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Funds available to those behind on rent, mortgage

Funds available to those behind on rent, mortgage

WILL COUNTY – Will County residents behind on rent or mortgage because of the impact of COVID-19 have a consortium of local agencies to apply to for payment assistance.

Martha Sojka, Administrator for the Community Development Division of the Will County Land Use Department, said the County is coordinating four agencies dispersing a variety of federal funds to help families stay housed during the pandemic.

The four agencies are:  Will County Center for Community Concerns, (815) 722-0722; Spanish Community Center (815) 727-3683; Catholic Charities, (815) 774-4663; and Community Service Council (815) 886-5000.

Will County Executive Jennifer Bertino-Tarrant said, “Between them, these four agencies have been awarded more than a million dollars of CARES Act relief funds to help those who are behind on rent, mortgage and utilities because the pandemic has caused them to lose their jobs, have a reduction in hours or created other hardships.”

Funds are available to those at least one month behind on rent. Utility assistance is also available for those who qualify.

“Renters behind on rent should not wait to apply for funds,” said Sojka. Once the eviction moratorium is lifted, renters will be liable for all the months which are unpaid. If families don’t seek assistance now, “they’re just prolonging the inevitable.”

Sojka added, “It’s much more difficult for a family to find housing after an eviction filing and really important that renters are actively working with their landlords to stay housed.”

Renters having difficulty working with their landlords and facing eviction are encouraged to contact Prairie State Legal, another HUD CARES funded program, at (815) 727-5123.

Owners behind on their mortgages are encouraged to work with their mortgage companies on forbearance options.  If those options are not available or exhausted, assistance is available for families behind on mortgage payments as well. Certified housing counselors are available at Will County Center for Community Concerns and Community Service Council.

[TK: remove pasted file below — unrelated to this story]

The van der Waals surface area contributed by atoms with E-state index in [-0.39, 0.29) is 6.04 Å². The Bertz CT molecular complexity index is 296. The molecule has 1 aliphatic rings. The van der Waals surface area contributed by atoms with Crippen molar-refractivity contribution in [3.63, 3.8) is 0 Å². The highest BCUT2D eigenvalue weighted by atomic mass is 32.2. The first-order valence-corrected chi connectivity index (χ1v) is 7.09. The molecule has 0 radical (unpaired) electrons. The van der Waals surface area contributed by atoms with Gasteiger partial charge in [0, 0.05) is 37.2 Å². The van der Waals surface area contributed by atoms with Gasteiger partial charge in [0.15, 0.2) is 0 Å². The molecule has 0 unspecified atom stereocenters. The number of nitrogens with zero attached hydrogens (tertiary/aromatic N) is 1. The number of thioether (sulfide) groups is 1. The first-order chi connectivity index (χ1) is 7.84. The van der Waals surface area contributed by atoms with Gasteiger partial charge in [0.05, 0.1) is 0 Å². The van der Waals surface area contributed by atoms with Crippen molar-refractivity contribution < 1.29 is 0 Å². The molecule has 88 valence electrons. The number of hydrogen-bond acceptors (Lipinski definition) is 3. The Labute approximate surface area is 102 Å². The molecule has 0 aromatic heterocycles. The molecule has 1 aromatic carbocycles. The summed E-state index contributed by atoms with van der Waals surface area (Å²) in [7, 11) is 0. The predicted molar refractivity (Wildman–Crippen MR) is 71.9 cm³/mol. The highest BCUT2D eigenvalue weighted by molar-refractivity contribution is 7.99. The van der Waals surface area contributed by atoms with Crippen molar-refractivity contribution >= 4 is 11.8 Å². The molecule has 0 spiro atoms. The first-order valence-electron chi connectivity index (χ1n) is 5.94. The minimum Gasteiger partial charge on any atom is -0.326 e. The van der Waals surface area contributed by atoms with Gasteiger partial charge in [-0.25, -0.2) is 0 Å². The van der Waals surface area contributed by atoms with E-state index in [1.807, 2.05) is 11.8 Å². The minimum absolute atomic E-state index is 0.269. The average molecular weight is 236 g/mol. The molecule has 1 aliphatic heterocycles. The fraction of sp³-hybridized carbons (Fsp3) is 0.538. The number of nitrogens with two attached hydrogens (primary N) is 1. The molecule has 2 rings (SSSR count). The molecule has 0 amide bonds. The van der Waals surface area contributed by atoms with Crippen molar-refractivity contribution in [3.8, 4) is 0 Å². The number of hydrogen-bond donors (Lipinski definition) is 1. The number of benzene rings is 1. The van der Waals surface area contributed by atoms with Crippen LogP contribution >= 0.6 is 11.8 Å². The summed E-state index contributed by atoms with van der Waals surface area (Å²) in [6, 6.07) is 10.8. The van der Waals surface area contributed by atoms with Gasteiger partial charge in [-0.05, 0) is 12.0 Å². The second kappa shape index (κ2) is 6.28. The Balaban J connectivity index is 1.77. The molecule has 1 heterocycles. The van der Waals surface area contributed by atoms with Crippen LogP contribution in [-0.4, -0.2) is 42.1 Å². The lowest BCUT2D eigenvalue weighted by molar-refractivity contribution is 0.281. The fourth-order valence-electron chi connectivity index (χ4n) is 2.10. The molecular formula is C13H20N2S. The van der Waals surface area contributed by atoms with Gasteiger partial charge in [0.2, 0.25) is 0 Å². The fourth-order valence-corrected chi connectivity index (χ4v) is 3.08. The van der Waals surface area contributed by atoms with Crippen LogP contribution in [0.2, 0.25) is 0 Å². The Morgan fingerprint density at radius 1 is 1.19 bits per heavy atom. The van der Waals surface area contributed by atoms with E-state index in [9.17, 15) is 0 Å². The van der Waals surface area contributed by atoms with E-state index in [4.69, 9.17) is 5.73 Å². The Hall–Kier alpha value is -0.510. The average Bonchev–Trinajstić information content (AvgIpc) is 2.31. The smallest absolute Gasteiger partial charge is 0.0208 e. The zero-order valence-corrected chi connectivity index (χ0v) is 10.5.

Sojka recommended those needing help should call one of the agencies to determine eligibility. Each agency has different criteria and requires different supporting documents, depending upon the federal funds it has received.  All agencies are taking in applications over the phone and most of the process can be handled electronically.

Part of the process is making sure the landlord, mortgage holder or utility company will accept third-party payment. “The funds are given directly to the provider,” she said.

If all the required documents are submitted in a timely fashion, in some instances, it can take as little as two weeks for funds to be disbursed.

Agencies also differ in the amount of time they can help households catch up depending upon the funding source, Sojka said. It can be one to three months of help.

Sojka said households only need to call one of the participating agencies to apply.  If there are additional resources that another participating agency can provide, a referral will be given. 

“The most important thing,” said Bertino-Tarrant, “is to take that first step and call one of these participating agencies if you are one or more months behind on your rent, mortgage or utilities. These are unprecedented times and these funds are there to help.”

For additional information go to www.willcountylanduse.com.

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